I, along with thousands of students and young physicians, received a formative part of my medical training at Charity Hospital in New Orleans. Ever since the devastation of Hurricane Katrina, this venerable institution of both teaching and patient care has remained closed, and may remain so indefinitely. The following poem has special poignancy to me, as well as to anyone who has walked through those stone portals.
CHARITY HOSPITAL, New Orleans
1735 – 2005
Generations climbed her stone steps,
disappeared for years inside her gray walls,
learned to live thirty-six hour days
and then to sleep without dreams.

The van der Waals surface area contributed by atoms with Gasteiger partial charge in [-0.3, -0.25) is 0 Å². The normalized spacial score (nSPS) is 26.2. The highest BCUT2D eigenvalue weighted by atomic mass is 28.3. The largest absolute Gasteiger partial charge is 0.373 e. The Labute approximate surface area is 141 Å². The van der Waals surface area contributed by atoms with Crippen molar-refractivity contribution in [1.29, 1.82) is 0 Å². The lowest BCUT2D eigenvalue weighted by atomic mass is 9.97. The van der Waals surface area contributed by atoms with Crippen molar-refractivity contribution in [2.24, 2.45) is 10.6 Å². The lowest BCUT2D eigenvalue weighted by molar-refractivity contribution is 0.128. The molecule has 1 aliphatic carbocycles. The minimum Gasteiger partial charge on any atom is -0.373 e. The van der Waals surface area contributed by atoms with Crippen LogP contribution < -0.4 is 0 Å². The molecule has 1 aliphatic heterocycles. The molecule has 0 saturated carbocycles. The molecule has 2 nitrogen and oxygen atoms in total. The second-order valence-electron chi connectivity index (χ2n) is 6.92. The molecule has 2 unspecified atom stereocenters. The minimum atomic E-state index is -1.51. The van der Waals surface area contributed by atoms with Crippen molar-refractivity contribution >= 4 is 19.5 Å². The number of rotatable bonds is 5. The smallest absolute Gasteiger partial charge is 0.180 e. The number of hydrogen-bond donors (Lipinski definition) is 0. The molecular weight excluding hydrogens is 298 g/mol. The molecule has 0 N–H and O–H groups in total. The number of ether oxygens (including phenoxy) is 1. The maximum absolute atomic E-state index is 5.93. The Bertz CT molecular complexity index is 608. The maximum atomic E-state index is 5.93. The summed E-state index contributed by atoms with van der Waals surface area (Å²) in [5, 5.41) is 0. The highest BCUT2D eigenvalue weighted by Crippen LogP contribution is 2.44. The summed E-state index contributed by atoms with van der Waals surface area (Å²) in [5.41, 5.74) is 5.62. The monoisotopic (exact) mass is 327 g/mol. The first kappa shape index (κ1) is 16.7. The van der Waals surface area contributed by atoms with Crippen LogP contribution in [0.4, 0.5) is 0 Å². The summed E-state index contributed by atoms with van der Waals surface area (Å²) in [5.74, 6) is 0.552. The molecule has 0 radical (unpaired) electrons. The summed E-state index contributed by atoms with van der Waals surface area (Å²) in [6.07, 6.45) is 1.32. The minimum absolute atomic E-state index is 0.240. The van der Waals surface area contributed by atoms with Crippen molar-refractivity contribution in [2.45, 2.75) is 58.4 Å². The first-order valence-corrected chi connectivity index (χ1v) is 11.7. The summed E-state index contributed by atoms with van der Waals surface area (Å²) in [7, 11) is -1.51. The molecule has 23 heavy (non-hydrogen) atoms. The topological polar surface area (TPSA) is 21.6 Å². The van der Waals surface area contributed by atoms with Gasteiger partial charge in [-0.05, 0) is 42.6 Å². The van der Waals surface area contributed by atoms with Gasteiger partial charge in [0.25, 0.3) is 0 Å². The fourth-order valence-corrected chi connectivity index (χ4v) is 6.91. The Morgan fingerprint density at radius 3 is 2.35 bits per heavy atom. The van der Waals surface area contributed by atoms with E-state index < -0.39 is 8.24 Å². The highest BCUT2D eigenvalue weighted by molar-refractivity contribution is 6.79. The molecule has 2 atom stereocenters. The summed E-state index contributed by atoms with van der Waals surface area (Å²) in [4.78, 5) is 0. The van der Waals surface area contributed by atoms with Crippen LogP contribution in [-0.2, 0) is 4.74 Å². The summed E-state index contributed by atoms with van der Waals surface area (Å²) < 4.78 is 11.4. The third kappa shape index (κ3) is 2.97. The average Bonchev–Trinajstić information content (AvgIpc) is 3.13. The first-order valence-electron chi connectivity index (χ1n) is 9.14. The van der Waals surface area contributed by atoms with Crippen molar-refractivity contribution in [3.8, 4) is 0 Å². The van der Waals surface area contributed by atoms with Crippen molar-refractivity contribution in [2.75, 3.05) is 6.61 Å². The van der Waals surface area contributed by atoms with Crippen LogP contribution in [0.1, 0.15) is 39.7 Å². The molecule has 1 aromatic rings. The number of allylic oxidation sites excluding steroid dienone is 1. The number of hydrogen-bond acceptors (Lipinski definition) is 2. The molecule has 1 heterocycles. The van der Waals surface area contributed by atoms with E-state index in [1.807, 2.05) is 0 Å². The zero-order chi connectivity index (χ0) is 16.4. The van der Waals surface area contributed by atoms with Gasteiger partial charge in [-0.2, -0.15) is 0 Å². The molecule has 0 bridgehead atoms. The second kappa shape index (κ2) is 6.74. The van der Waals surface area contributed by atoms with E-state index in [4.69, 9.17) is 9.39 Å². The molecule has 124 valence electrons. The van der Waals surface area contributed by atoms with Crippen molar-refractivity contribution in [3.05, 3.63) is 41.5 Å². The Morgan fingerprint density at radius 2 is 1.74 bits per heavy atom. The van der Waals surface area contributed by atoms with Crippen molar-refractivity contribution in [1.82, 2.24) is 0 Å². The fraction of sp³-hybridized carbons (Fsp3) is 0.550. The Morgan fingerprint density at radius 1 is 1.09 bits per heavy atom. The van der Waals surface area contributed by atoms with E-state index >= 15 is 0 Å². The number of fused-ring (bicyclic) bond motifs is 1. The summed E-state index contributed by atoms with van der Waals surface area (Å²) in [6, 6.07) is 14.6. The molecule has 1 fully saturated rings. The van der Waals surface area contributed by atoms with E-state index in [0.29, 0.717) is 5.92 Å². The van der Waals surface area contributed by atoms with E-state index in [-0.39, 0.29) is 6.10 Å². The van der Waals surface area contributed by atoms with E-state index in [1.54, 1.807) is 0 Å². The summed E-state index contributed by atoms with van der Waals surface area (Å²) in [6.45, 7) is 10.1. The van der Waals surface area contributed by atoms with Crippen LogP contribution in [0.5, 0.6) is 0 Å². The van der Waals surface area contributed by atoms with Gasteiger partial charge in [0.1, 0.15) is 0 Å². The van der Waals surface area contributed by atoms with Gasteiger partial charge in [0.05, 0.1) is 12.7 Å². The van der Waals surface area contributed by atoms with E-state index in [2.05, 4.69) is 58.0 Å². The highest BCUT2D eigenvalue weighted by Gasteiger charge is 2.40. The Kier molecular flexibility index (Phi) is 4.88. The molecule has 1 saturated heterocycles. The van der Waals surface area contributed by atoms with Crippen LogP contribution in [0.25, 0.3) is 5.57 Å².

We passed through admit rooms,
studied gunshot wounds and abdominal pain,
absorbed impermanence and accepted death.
We walked the deep night wards,
silent save for an occasional moan,
listened for the absence of breath.
We emerged changed –
not more compassionate perhaps,
but calmer, sadder, more resigned.
From those years much was lost,
lives and stories forever gone.
Our hands remember though
how to wield a knife,
separate good tissue from bad,
preserve vessel and nerve
and something more –
how to touch a dying patient
whisper a wordless benediction
and receive a blessing in return.
Wayne F. Larrabee, Jr, MD